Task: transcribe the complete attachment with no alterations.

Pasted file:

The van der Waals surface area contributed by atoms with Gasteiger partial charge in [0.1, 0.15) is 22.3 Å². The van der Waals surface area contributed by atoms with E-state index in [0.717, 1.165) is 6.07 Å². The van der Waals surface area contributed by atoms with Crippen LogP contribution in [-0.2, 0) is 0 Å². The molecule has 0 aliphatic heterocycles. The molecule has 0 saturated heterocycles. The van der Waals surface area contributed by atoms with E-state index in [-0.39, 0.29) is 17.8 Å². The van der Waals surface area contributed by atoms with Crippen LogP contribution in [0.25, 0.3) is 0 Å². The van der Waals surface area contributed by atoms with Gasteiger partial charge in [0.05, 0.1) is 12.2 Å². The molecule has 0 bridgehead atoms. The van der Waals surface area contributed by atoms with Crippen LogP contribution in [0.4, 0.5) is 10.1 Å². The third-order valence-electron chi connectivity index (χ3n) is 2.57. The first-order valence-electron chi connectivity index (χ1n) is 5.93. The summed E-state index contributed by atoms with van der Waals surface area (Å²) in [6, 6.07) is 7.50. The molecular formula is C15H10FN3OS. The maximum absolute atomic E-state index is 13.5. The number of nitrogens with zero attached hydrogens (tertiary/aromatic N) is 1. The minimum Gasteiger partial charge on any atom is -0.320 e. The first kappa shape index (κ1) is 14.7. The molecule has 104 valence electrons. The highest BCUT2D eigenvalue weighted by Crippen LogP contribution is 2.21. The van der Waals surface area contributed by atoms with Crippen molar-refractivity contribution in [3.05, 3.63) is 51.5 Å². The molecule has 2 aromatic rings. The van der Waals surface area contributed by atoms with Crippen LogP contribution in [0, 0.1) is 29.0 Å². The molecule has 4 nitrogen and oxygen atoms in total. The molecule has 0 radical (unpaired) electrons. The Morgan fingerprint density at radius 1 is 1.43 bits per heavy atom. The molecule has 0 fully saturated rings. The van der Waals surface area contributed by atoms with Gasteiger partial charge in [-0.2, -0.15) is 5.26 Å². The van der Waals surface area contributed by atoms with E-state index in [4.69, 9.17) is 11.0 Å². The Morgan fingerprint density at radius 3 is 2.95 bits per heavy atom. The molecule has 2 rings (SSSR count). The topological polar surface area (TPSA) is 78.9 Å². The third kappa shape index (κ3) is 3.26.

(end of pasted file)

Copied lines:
The van der Waals surface area contributed by atoms with Gasteiger partial charge in [0.1, 0.15) is 22.3 Å². The van der Waals surface area contributed by atoms with E-state index in [0.717, 1.165) is 6.07 Å². The van der Waals surface area contributed by atoms with Crippen LogP contribution in [-0.2, 0) is 0 Å². The molecule has 0 aliphatic heterocycles. The molecule has 0 saturated heterocycles. The van der Waals surface area contributed by atoms with E-state index in [-0.39, 0.29) is 17.8 Å². The van der Waals surface area contributed by atoms with Crippen LogP contribution in [0.25, 0.3) is 0 Å². The van der Waals surface area contributed by atoms with Gasteiger partial charge in [0.05, 0.1) is 12.2 Å². The molecule has 0 bridgehead atoms. The van der Waals surface area contributed by atoms with Crippen LogP contribution in [0.4, 0.5) is 10.1 Å². The third-order valence-electron chi connectivity index (χ3n) is 2.57. The first-order valence-electron chi connectivity index (χ1n) is 5.93. The summed E-state index contributed by atoms with van der Waals surface area (Å²) in [6, 6.07) is 7.50. The molecular formula is C15H10FN3OS. The maximum absolute atomic E-state index is 13.5. The number of nitrogens with zero attached hydrogens (tertiary/aromatic N) is 1. The minimum Gasteiger partial charge on any atom is -0.320 e. The first kappa shape index (κ1) is 14.7. The molecule has 104 valence electrons. The highest BCUT2D eigenvalue weighted by Crippen LogP contribution is 2.21. The van der Waals surface area contributed by atoms with Crippen molar-refractivity contribution in [3.05, 3.63) is 51.5 Å². The molecule has 2 aromatic rings. The van der Waals surface area contributed by atoms with Crippen LogP contribution in [0, 0.1) is 29.0 Å². The molecule has 4 nitrogen and oxygen atoms in total. The molecule has 0 radical (unpaired) electrons. The Morgan fingerprint density at radius 1 is 1.43 bits per heavy atom. The molecule has 0 fully saturated rings. The van der Waals surface area contributed by atoms with Gasteiger partial charge in [-0.2, -0.15) is 5.26 Å². The van der Waals surface area contributed by atoms with E-state index in [4.69, 9.17) is 11.0 Å². The Morgan fingerprint density at radius 3 is 2.95 bits per heavy atom. The molecule has 2 rings (SSSR count). The topological polar surface area (TPSA) is 78.9 Å². The third kappa shape index (κ3) is 3.26.